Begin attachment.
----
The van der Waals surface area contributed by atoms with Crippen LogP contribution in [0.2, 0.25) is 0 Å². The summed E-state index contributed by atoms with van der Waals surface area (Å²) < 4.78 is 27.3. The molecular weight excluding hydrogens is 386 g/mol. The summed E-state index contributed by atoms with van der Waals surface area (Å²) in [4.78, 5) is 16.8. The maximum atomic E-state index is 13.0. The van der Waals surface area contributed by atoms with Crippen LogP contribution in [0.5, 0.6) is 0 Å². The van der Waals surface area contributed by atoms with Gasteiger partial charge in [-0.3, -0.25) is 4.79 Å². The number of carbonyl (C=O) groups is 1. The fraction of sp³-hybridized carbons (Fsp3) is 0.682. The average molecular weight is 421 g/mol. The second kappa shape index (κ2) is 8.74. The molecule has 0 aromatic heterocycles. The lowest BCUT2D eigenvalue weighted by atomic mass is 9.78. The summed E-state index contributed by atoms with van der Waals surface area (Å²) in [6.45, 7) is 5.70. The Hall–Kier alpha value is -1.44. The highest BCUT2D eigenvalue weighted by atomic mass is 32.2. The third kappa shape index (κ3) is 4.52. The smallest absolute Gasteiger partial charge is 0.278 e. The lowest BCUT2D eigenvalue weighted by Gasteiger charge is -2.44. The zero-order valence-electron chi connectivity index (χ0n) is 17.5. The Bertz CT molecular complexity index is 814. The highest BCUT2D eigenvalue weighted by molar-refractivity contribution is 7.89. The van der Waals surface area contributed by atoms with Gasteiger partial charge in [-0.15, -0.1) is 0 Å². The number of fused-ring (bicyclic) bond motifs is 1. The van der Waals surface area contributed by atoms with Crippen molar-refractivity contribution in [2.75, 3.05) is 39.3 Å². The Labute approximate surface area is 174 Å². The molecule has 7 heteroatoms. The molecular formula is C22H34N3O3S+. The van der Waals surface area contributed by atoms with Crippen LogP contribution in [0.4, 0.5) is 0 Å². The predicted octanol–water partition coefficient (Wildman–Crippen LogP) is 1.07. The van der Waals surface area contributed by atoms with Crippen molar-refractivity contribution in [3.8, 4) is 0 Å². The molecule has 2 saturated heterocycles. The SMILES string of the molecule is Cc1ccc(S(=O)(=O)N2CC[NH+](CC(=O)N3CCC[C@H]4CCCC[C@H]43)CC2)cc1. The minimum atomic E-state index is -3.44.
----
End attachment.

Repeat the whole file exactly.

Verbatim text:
The van der Waals surface area contributed by atoms with Crippen LogP contribution in [0.2, 0.25) is 0 Å². The summed E-state index contributed by atoms with van der Waals surface area (Å²) < 4.78 is 27.3. The molecular weight excluding hydrogens is 386 g/mol. The summed E-state index contributed by atoms with van der Waals surface area (Å²) in [4.78, 5) is 16.8. The maximum atomic E-state index is 13.0. The van der Waals surface area contributed by atoms with Crippen LogP contribution in [0.5, 0.6) is 0 Å². The van der Waals surface area contributed by atoms with Gasteiger partial charge in [-0.3, -0.25) is 4.79 Å². The number of carbonyl (C=O) groups is 1. The fraction of sp³-hybridized carbons (Fsp3) is 0.682. The average molecular weight is 421 g/mol. The second kappa shape index (κ2) is 8.74. The molecule has 0 aromatic heterocycles. The lowest BCUT2D eigenvalue weighted by atomic mass is 9.78. The summed E-state index contributed by atoms with van der Waals surface area (Å²) in [6.45, 7) is 5.70. The Hall–Kier alpha value is -1.44. The highest BCUT2D eigenvalue weighted by atomic mass is 32.2. The third kappa shape index (κ3) is 4.52. The smallest absolute Gasteiger partial charge is 0.278 e. The lowest BCUT2D eigenvalue weighted by Gasteiger charge is -2.44. The zero-order valence-electron chi connectivity index (χ0n) is 17.5. The Bertz CT molecular complexity index is 814. The highest BCUT2D eigenvalue weighted by molar-refractivity contribution is 7.89. The van der Waals surface area contributed by atoms with Gasteiger partial charge in [-0.15, -0.1) is 0 Å². The number of fused-ring (bicyclic) bond motifs is 1. The van der Waals surface area contributed by atoms with Crippen molar-refractivity contribution in [2.75, 3.05) is 39.3 Å². The Labute approximate surface area is 174 Å². The molecule has 7 heteroatoms. The molecular formula is C22H34N3O3S+. The van der Waals surface area contributed by atoms with Crippen LogP contribution in [0.4, 0.5) is 0 Å². The predicted octanol–water partition coefficient (Wildman–Crippen LogP) is 1.07. The van der Waals surface area contributed by atoms with Crippen molar-refractivity contribution in [3.8, 4) is 0 Å². The molecule has 2 saturated heterocycles. The SMILES string of the molecule is Cc1ccc(S(=O)(=O)N2CC[NH+](CC(=O)N3CCC[C@H]4CCCC[C@H]43)CC2)cc1. The minimum atomic E-state index is -3.44.